Restaurant Reviews

Review: on a ho-hum shopping strip in Canberra's suburbs, this restaurant is doing remarkable things

The Pilot crew have CVs that dot-point time spent at Momofuku Seiobo, Automata and Ester. The result? A restaurant for the here and now that elevates the expectations of what Canberra dining can be.

By David Matthews
Chef Malcolm Hanslow and owners Ross McQuinn and Dash Rumble.
The roast chook at Pilot goes like this: a big, free-ranging organic bird, cold-smoked, skin stuffed with leek and mushroom. Roasted whole and rested so the juice runs back into the meat, it comes carved and perched in a bowl of reduced chicken stock that at first glance you might call a gravy. To the left, two slices of steamed white bread and a disc of mayonnaise. To the right, a salad of butter lettuce.
Bread, mayo, chicken, salad, gravy. If you were a Sydney kid growing up east of the Red Rooster line, or a Canberra kid with fond memories of the local chicken shop, this combination will be familiar. But here each element is scrutinised, then elevated to the best version of itself. It's the white pepper, tamari and rice vinegar seasoning the jus, the kombu in the mayonnaise, the sharpness and the savouriness of the dashi vinaigrette, the pillowy bread.
Roast chook with zippy salad. Photo: Ashley St George
Refining fundamentals, then pushing them. This is the brief at Pilot, where each decision appears to have been made to advance the cause of hospitality in the ACT by people with genuine affection for the city. Owners and partners Dash Rumble and Ross McQuinn, and chef Malcolm Hanslow, met while working at EightySix in Braddon, before peeling off to pick up experience here and further afield – Rumble on the floor at Momofuku Seiobo, McQuinn at Pulp Kitchen, and Hanslow at Automata, Ester and Oscillate Wildly. The result of their reunion is a restaurant for the here and now, strengthened with tricks gleaned from storied establishments with international connections and reputations.
Chef Malcolm Hanslow. Photo: Lean Timms
Having a vision and implementing it are different things, but Pilot gets the details right. Sourdough, made by their bread guy, Barry, is spot on. Blini piled with mustardy beef tartare and cured yolk are hot and crisp. Kimchi dipped in potato-flour batter and fried, and topped with kombu powder and mayo, crackles and crunches and steams in the centre. Things are just cooked, just dressed. These are simple things, but the right things.

Engaging locals is the right thing, too. A ruffle of ferns, eucalyptus and lichen mounted on the far wall is from Urban Jungle in Fyshwick. Ceramics and glassware are made in town, coffee is from Barrio in Braddon, and nearby growers, including Brightside Produce, provide fruit and vegetables.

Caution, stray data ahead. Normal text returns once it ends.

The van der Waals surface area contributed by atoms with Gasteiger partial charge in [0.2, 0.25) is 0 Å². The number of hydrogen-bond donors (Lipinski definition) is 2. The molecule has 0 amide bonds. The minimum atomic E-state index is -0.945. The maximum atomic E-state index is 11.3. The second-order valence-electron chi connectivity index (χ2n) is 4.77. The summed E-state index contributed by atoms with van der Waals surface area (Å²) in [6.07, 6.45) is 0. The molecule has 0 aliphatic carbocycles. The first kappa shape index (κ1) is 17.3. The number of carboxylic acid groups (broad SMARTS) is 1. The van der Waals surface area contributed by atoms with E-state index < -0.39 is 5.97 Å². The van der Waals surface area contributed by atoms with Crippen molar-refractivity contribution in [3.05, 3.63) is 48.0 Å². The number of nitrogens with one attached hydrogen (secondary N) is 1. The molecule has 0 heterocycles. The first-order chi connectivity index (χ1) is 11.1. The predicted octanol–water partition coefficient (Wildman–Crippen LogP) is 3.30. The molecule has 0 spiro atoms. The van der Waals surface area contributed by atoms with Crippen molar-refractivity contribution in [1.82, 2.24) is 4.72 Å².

The room itself, which used to house Pulp Kitchen, is now dressed with Edison bulbs and a green velvet banquette. A bar stands at the entrance, bentwood furniture fills the floor, and airy curtains bring a sense of intimacy to what is, after all, one of a strip of unremarkable shops in suburban Ainslie.
The dining room at Pilot. Photo: Lean Timms
The space can feel a little bare if the 30-odd seats aren't full, but the brigade working the open kitchen adds energy. Hanslow, like his former employers, has the ability to take a simple idea, hone it, and present it as something new, but still keep its essence. His cacio e pepe, for example, takes a spin through Japan in a dish of "cabbage e pepe", with house-made roasted-buckwheat noodles – replacing spaghetti – tossed in a sauce of sweet, buttery caramelised cabbage thick with parmesan. Plenty of black pepper adds the right level of warmth and bite.
Cabbage e pepe. Photo: Ashley St George
Potato salad, meanwhile, eats less like Sunday barbecue stodge and more like a refined Waldorf, turning the dish into a jumble of radish, celery, and a translucent coil of green apple dressed with a potato cream and chives. Crunchy, fresh, and a whole lot of clever. Order it.
It works that the owners are present on the floor, too, leading a style of service that's assured and relaxed, but not so relaxed that they're going to slip onto the seat beside you to take your order. Rumble has also taken over drinks duties after their sommelier, Caitlin Baker, decamped to Scotland, but the pitch is the same: fresh, light and leaning white, with a handful of heavier reds for those ordering the hanger steak. In the main, though, it's trend-aware and proudly Australian. Think biodynamic Ngeringa chardonnay, bottles from Harkham Wines in the Hunter, or cloudy orange Tangerine Dream from organic maker Smallfry. A couple of sakes, and local beers and spirits round it out. Some might call it too natural, but I reckon they call it about right.

Desserts are sound, even if a brown-butter mousse with potato ice-cream and powdered mushroom is trying a bit too hard. A rice pudding crossed with the Persian rosewater milk pudding, muhalbiyah, hits the right notes, but ends up a little soupy. They'd do well to break from the sorbet-with-crunchy-things model, but so would a lot of places.
In Pilot, the ACT has a restaurant that's right on the pulse, one that raises the expectations of what Canberra dining can be, without overreaching or taking itself too seriously. That's no small trick, even if it still feels small town in the best of ways. And hey, what about that chicken.
The dining room at Pilot. Photo: Lean Timms
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